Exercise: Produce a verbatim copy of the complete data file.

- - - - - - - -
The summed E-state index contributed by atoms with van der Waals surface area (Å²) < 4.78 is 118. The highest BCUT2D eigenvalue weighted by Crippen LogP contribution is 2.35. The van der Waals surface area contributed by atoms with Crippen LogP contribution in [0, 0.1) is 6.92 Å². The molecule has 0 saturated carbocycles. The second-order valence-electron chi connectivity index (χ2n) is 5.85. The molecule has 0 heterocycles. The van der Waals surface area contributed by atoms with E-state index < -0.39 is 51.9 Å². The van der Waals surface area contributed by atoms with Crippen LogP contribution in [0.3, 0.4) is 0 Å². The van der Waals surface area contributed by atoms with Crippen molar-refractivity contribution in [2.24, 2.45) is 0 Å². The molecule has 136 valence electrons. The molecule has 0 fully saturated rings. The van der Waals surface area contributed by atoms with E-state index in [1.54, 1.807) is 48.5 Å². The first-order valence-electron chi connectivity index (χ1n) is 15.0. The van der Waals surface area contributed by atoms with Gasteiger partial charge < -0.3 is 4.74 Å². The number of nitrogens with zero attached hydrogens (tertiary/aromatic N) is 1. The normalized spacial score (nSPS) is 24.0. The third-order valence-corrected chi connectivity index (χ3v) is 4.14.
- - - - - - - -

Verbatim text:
The summed E-state index contributed by atoms with van der Waals surface area (Å²) < 4.78 is 118. The highest BCUT2D eigenvalue weighted by Crippen LogP contribution is 2.35. The van der Waals surface area contributed by atoms with Crippen LogP contribution in [0, 0.1) is 6.92 Å². The molecule has 0 saturated carbocycles. The second-order valence-electron chi connectivity index (χ2n) is 5.85. The molecule has 0 heterocycles. The van der Waals surface area contributed by atoms with E-state index < -0.39 is 51.9 Å². The van der Waals surface area contributed by atoms with Crippen LogP contribution in [0.3, 0.4) is 0 Å². The van der Waals surface area contributed by atoms with Crippen molar-refractivity contribution in [2.24, 2.45) is 0 Å². The molecule has 136 valence electrons. The molecule has 0 fully saturated rings. The van der Waals surface area contributed by atoms with E-state index in [1.54, 1.807) is 48.5 Å². The first-order valence-electron chi connectivity index (χ1n) is 15.0. The van der Waals surface area contributed by atoms with Gasteiger partial charge < -0.3 is 4.74 Å². The number of nitrogens with zero attached hydrogens (tertiary/aromatic N) is 1. The normalized spacial score (nSPS) is 24.0. The third-order valence-corrected chi connectivity index (χ3v) is 4.14.